The compass is carried in a nice wooden case lined with velvet.


On the inside of the cover there is a mirror, in the middle of which a line has been scratched and colored red (Fig. 3). When the case is closed, this line covers the north and south line of the compass. The whole apparatus weighs eleven ounces.

When the compass is to be used for rough work only, it need not be taken out of its case ; the cover is simply opened, and the eye is so placed as to see on the red line of the mirror the reflection of the object sighted to, additional accuracy being secured by raising up the north sight, B. Closer results are obtained when the compass is taken from its case and placed on some flat surface, and both sights are used; but in order to secure the maximum of accuracy obtainable, the socket-joint must be used. By this means the compass can be fairly well leveled, and bearings can be taken with more precision. Any kind of a rest, even a walking-cane, can be used to screw the socket to.

When used as a leveling instrument, the sliding-plate, E, must be drawn out, and the south sight must lie flat upon it, the compass being held by the handle and allowed to hang freely from the hand (Fig. 4). In this position the sight will be in a vertical plane, and consequently the object seen through the vane, and the image of the eye in the mirror, will be in the same horizontal plane. Leveling can also be done with both faces of the sight, a small screw serving to adjust the sight in a true vertical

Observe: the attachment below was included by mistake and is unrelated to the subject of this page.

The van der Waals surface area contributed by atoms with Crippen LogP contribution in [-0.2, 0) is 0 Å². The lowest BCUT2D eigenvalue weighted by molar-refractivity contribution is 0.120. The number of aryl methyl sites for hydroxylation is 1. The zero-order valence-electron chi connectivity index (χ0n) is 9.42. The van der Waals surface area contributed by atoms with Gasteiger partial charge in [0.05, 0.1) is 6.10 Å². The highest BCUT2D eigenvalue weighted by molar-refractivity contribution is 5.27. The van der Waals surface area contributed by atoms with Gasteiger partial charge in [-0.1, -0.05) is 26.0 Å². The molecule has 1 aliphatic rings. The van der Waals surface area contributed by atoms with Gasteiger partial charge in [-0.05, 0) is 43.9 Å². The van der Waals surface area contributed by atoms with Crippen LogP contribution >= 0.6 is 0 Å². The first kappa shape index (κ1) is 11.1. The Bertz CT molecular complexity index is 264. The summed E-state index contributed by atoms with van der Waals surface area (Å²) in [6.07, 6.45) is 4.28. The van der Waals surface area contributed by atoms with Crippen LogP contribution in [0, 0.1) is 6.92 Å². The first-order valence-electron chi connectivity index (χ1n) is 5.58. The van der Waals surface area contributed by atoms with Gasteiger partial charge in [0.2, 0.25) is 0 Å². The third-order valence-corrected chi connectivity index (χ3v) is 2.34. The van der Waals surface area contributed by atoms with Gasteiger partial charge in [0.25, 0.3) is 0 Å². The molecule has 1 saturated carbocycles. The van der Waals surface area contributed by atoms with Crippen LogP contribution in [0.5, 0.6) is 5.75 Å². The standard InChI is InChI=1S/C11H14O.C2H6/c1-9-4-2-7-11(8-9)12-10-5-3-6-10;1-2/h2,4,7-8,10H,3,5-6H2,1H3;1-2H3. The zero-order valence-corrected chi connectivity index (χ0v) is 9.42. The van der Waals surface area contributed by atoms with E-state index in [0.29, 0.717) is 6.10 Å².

The square form of the instrument facilitates its use as a clinometer, the dip or vertical angle being taken by resting the proper side on the surface or line whose inclination is to be measured. A vertical angle can be more accurately measured by using the socket- joint, screwed horizontally upon any appropriate stationary support, situated above or below the object sighted to.

On the back of the compass a table is engraved, giving the percentage of rise corresponding to given angles.

The instrument, as described, is made by M. Dutrou, 18 Rue Dauphine, Paris, and a patent has, I think, been applied for in the United States. I cannot give its exact cost, but I think it is about twenty dollars at the place of manufacture. In its present form it makes an excellent pocket-theodolite, deserving of broad acceptance, but a few additions or changes might, perhaps, be introduced for use in this country, such as:

  1. A lighter and more strongly magnetized needle, in order to lessen the momentum of the oscillations, and admit of shortening the time of observation.
  2. The introduction of a graduation showing bearings directly, to take the place of, or to be added to, the 360-degree graduation.
  3. By adding a hook to the north sight, and notching the handle, the instrument could be suspended from a line, and used in nearly
    the same way as the German mining compass for taking horizontal or inclined courses in mines (Fig. 2).

The compass box being square, the plotting of observations on paper can be done at once, the lines being drawn with one side of the box as a rule, or, if the side is too short, by laying a longer rule against it. With the aid of this compass topographical data may be determined, if not with great accuracy, at least with considerable ease and rapidity. The ascertaining of the height of a summit and its horizontal distance from the place of observation, becomes a simple graphical operation after the necessary plotting of a previously measured base has been properly carried out.

A good, but not indispensable improvement would be to make the graduation circle movable around its axis, in order to set off the variation of the needle.